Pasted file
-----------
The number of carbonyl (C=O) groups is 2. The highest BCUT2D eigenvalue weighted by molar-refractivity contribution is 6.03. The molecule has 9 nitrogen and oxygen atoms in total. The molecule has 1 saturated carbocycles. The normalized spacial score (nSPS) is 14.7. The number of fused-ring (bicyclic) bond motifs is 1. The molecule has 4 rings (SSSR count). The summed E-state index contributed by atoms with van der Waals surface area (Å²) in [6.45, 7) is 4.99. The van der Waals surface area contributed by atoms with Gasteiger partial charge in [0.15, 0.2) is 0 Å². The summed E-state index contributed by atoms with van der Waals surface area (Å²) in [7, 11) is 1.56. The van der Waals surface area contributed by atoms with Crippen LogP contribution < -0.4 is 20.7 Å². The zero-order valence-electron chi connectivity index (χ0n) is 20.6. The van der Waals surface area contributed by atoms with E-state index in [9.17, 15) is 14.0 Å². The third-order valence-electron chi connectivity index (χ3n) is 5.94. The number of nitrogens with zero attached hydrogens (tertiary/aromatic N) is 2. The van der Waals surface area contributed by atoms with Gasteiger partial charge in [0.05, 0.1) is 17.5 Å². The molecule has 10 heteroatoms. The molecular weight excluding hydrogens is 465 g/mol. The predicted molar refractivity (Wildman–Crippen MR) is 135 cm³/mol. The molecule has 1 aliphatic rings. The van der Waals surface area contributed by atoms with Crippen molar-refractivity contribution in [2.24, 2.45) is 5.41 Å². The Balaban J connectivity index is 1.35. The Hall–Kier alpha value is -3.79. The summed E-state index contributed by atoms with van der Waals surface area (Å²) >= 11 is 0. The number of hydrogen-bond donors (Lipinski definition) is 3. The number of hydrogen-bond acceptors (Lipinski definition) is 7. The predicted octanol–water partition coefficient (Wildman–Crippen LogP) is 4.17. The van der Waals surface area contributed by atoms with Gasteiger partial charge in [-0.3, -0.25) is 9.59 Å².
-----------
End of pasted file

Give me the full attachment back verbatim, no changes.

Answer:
The number of carbonyl (C=O) groups is 2. The highest BCUT2D eigenvalue weighted by molar-refractivity contribution is 6.03. The molecule has 9 nitrogen and oxygen atoms in total. The molecule has 1 saturated carbocycles. The normalized spacial score (nSPS) is 14.7. The number of fused-ring (bicyclic) bond motifs is 1. The molecule has 4 rings (SSSR count). The summed E-state index contributed by atoms with van der Waals surface area (Å²) in [6.45, 7) is 4.99. The van der Waals surface area contributed by atoms with Gasteiger partial charge in [0.15, 0.2) is 0 Å². The summed E-state index contributed by atoms with van der Waals surface area (Å²) in [7, 11) is 1.56. The van der Waals surface area contributed by atoms with Crippen LogP contribution < -0.4 is 20.7 Å². The zero-order valence-electron chi connectivity index (χ0n) is 20.6. The van der Waals surface area contributed by atoms with E-state index in [9.17, 15) is 14.0 Å². The third-order valence-electron chi connectivity index (χ3n) is 5.94. The number of nitrogens with zero attached hydrogens (tertiary/aromatic N) is 2. The van der Waals surface area contributed by atoms with Gasteiger partial charge in [0.05, 0.1) is 17.5 Å². The molecule has 10 heteroatoms. The molecular weight excluding hydrogens is 465 g/mol. The predicted molar refractivity (Wildman–Crippen MR) is 135 cm³/mol. The molecule has 1 aliphatic rings. The van der Waals surface area contributed by atoms with Crippen molar-refractivity contribution in [2.24, 2.45) is 5.41 Å². The Balaban J connectivity index is 1.35. The Hall–Kier alpha value is -3.79. The summed E-state index contributed by atoms with van der Waals surface area (Å²) >= 11 is 0. The number of hydrogen-bond donors (Lipinski definition) is 3. The number of hydrogen-bond acceptors (Lipinski definition) is 7. The predicted octanol–water partition coefficient (Wildman–Crippen LogP) is 4.17. The van der Waals surface area contributed by atoms with Gasteiger partial charge in [-0.3, -0.25) is 9.59 Å².